Blue light glasses are all the rage ATM. Designed to block blue light from penetrating your peepers, lots of folks wear them to stave off digital eye strain symptoms.

But are these lenses legit? Here’s what the science says.

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Blue light is part of the visible light spectrum. It has a wavelength of about 380 to 500 nanometers (nm). It can be absorbed by your eye’s pupil or iris and can also penetrate your corneas 👀.

It might have a bad rap, but blue light isn’t all bad. It’s naturally emitted by the sun and can boost your attention during daylight hours.

The downside? Folks who spend a lot of time in front of a screen are getting way more blue light. High energy short wave blue light — which is around 415 to 455 nm — is the most harmful. Electronic devices like laptops, cellphones, and TVs all might emit this wavelength.

Lots of lenses have a coating that protects your eyes from ultraviolet (UV) light. Blue-light-blocking glasses are the same idea. Most are coated with a yellow tinted material that helps filter or block out blue light.

Some users say these glasses reduce digital eye strain symptoms. While there’s not enough research to 10/10 show they work, here’s what they might help you with.

Eye strain

Eye strain is a common symptom of staring at screens all day (and night). Some studies suggest blue light can play a part in this. So blue light glasses could potentially help reduce eye fatigue.

Eye damage

We know that long-term ultraviolet (UV) light exposure can increase your risk of eye diseases. But we know a lot less about blue light.

According to a 2018 research review, experts are beginning to think blue light might lead to eye damage. But again, we need more proof.


Wanna get your scroll on before bedtime? Same. Blue light glasses might help your body understand it’s time for Mr. Sandman.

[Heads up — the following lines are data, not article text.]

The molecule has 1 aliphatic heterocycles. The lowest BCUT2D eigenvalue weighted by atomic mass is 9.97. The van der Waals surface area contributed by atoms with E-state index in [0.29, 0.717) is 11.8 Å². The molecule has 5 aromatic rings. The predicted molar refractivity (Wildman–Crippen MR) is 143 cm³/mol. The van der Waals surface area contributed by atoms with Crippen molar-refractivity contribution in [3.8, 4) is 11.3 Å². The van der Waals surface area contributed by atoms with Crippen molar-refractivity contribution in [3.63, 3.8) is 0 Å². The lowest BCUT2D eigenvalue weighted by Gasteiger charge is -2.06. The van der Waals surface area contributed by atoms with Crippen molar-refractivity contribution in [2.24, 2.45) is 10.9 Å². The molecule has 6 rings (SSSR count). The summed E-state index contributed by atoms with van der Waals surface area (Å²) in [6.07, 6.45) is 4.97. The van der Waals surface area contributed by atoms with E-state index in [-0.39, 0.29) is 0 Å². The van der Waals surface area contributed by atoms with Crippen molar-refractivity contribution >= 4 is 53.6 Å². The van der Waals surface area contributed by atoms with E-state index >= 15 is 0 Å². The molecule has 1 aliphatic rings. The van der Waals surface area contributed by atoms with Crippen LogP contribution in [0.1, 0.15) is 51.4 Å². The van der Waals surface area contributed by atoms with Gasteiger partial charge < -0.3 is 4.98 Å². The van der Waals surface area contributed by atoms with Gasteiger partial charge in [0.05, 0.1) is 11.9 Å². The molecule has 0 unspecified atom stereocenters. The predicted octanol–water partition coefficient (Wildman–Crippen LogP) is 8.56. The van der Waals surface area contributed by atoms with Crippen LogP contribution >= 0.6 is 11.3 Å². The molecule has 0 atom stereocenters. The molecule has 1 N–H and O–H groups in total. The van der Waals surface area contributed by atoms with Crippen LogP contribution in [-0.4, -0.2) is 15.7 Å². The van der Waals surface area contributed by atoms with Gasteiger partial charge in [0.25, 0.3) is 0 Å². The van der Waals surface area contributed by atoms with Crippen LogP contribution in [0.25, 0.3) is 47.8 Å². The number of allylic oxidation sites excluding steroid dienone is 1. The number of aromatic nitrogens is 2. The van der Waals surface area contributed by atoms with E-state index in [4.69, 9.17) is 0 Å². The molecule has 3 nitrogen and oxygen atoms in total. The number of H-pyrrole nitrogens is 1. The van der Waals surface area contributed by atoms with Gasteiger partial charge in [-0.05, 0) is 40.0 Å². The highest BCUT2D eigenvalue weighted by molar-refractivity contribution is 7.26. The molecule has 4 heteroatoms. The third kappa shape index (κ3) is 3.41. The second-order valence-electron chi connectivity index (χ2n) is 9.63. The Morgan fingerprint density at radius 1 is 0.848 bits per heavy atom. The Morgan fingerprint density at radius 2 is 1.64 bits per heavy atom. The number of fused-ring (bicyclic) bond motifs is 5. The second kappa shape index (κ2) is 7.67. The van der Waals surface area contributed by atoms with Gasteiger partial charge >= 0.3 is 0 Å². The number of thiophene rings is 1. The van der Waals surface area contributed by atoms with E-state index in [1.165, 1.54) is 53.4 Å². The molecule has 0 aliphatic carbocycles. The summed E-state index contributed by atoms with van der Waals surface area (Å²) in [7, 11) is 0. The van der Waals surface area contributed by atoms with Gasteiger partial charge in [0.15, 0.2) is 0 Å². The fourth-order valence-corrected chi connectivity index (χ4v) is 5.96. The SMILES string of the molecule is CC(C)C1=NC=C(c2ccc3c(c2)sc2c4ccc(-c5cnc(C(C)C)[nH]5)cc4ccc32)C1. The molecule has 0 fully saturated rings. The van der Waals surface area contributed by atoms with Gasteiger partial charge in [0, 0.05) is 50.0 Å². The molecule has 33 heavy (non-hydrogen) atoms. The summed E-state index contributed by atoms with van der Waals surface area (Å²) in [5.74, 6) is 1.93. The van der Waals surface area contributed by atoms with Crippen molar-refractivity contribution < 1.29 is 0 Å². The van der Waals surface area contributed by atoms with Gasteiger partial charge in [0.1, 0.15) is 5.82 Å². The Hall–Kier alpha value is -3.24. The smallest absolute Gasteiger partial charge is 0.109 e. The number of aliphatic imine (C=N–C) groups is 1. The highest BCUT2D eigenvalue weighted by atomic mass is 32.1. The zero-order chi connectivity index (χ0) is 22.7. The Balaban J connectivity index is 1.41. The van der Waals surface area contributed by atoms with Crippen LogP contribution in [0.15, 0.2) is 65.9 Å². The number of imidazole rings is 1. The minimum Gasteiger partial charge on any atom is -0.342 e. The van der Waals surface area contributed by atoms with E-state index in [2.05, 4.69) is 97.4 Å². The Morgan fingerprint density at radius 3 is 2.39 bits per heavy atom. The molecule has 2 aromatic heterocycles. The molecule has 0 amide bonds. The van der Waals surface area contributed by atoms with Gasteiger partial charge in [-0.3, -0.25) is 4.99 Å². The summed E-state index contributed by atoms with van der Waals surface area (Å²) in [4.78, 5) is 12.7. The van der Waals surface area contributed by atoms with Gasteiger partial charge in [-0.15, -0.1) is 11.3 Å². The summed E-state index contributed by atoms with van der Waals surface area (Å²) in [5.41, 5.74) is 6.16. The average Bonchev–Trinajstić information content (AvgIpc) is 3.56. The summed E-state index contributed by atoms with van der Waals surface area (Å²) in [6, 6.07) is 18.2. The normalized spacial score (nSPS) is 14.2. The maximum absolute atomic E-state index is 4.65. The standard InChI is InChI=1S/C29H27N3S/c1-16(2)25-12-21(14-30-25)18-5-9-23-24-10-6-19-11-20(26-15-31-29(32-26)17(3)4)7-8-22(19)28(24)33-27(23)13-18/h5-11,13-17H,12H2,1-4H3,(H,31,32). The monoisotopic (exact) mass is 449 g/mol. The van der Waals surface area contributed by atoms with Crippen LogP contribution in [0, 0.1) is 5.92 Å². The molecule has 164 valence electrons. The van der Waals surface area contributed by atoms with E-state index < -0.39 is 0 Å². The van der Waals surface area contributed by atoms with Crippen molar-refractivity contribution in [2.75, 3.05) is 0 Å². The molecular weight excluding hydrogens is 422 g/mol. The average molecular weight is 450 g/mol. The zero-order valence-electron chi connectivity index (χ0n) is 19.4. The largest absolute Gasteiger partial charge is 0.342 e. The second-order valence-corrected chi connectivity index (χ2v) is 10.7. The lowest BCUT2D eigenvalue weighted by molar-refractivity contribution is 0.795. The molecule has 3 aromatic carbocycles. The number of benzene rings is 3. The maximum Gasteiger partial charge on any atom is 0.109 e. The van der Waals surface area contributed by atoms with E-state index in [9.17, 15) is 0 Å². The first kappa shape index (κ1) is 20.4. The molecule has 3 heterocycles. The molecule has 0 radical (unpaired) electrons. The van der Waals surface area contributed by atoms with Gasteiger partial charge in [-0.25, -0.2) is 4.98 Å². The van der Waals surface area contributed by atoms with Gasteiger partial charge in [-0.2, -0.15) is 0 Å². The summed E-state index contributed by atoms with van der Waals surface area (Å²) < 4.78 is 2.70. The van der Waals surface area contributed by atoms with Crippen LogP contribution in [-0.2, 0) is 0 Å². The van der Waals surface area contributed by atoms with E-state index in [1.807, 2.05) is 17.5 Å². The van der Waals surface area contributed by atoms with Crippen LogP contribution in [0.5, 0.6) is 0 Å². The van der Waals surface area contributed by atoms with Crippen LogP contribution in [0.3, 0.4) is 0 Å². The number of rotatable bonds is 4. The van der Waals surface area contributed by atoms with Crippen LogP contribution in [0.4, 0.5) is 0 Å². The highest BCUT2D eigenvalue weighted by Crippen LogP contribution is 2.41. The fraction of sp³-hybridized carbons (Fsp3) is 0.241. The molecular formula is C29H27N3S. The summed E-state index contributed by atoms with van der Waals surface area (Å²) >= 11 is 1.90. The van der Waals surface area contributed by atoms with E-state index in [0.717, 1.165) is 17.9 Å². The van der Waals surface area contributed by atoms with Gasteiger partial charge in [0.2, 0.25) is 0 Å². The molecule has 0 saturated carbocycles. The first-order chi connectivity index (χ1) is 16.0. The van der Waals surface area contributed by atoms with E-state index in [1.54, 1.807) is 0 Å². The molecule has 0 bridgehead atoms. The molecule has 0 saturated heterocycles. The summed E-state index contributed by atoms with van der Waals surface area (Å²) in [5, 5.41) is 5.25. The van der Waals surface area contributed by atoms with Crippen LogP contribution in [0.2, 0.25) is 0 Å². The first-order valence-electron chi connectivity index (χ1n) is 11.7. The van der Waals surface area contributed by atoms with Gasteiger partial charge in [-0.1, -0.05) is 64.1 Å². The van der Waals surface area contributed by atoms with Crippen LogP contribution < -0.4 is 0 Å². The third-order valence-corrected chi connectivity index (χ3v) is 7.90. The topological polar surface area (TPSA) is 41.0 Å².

Your bod uses light to keep the 24-hour cycle constant. So exposure to blue light might mess up your circadian rhythm.

Blue light could also impact your melatonin, a hormone that helps control your sleep cycle. A 2018 study found that folks who were exposed to blue light for 2 hours had lower melatonin levels than those who weren’t exposed.

Eye strain is a common culprit behind headaches. So in theory, blue-light-blocking glasses might help curb your migraine attacks. But we def need more research to show this is legit.

P.S. Not all eye strain headaches stem from blue light. If your migraine episodes are caused by something else, blue light glasses prob won’t help.

While we wait for research to prove blue-light-blocking glasses are where it’s at, here are some other fab tips to limit your exposure.

Adjust your screen’s blue light

Keep your phone on “night mode” all day long. The warmer tones are easier on the eyes.

Pro tip: You can also buy blue-light-filtering protective screens to reduce glare. Research shows they can block up to 60 percent of blue light.

Eye drop it up

Make sure your eyes are lubed up. Eye drops like artificial tears can prevent your peepers from getting too dry. A room humidifier is also a great way to keep them moist.

20/20/20 strategy

A quick screen break might make a big difference. Take a break every 20 minutes and focus on an object about 20 feet away for 20 seconds.

Give yourself some space

Try to keep your screens an arm’s length away. If it’s harder to read text you can adjust the font setting on your phone or zoom in on your computer.

Blue-light-blocking glasses might help reduce digital eye strain. This could lead to better sleep, less headaches, and better vision. But we def need more research to prove the perks are for real.

While we don’t know if they actually work, it can’t hurt to try. You don’t need a prescription to buy them and some brands are hella cute and affordable.